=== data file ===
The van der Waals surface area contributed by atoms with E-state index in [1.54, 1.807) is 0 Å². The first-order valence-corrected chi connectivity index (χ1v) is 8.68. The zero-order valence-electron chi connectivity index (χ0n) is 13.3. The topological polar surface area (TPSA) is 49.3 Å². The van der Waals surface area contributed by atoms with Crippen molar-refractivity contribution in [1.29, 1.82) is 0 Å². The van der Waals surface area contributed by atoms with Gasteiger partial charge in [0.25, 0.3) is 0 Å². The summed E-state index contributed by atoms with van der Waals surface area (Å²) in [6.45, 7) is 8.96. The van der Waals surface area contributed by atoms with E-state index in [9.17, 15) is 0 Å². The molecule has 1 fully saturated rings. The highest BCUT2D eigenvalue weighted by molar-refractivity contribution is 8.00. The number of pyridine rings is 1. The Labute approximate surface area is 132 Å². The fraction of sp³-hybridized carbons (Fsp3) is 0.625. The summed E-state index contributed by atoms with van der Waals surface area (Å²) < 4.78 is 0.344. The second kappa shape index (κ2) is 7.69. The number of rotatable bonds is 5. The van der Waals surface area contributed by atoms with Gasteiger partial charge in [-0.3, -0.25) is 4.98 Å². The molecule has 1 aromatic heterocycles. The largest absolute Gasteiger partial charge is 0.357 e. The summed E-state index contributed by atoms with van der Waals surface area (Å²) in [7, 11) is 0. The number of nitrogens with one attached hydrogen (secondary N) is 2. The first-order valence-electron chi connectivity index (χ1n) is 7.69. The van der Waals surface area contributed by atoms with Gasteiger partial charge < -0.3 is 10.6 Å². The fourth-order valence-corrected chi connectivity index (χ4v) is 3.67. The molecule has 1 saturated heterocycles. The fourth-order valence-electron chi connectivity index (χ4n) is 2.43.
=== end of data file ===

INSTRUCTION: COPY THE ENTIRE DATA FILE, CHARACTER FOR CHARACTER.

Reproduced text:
The van der Waals surface area contributed by atoms with E-state index in [1.54, 1.807) is 0 Å². The first-order valence-corrected chi connectivity index (χ1v) is 8.68. The zero-order valence-electron chi connectivity index (χ0n) is 13.3. The topological polar surface area (TPSA) is 49.3 Å². The van der Waals surface area contributed by atoms with Crippen molar-refractivity contribution in [1.29, 1.82) is 0 Å². The van der Waals surface area contributed by atoms with Gasteiger partial charge in [0.25, 0.3) is 0 Å². The summed E-state index contributed by atoms with van der Waals surface area (Å²) in [6.45, 7) is 8.96. The van der Waals surface area contributed by atoms with E-state index in [9.17, 15) is 0 Å². The molecule has 1 fully saturated rings. The highest BCUT2D eigenvalue weighted by molar-refractivity contribution is 8.00. The number of pyridine rings is 1. The Labute approximate surface area is 132 Å². The fraction of sp³-hybridized carbons (Fsp3) is 0.625. The summed E-state index contributed by atoms with van der Waals surface area (Å²) < 4.78 is 0.344. The second kappa shape index (κ2) is 7.69. The number of rotatable bonds is 5. The van der Waals surface area contributed by atoms with Gasteiger partial charge in [-0.3, -0.25) is 4.98 Å². The molecule has 1 aromatic heterocycles. The largest absolute Gasteiger partial charge is 0.357 e. The summed E-state index contributed by atoms with van der Waals surface area (Å²) in [7, 11) is 0. The number of nitrogens with one attached hydrogen (secondary N) is 2. The first-order valence-electron chi connectivity index (χ1n) is 7.69. The van der Waals surface area contributed by atoms with Gasteiger partial charge < -0.3 is 10.6 Å². The fourth-order valence-corrected chi connectivity index (χ4v) is 3.67. The molecule has 1 saturated heterocycles. The fourth-order valence-electron chi connectivity index (χ4n) is 2.43.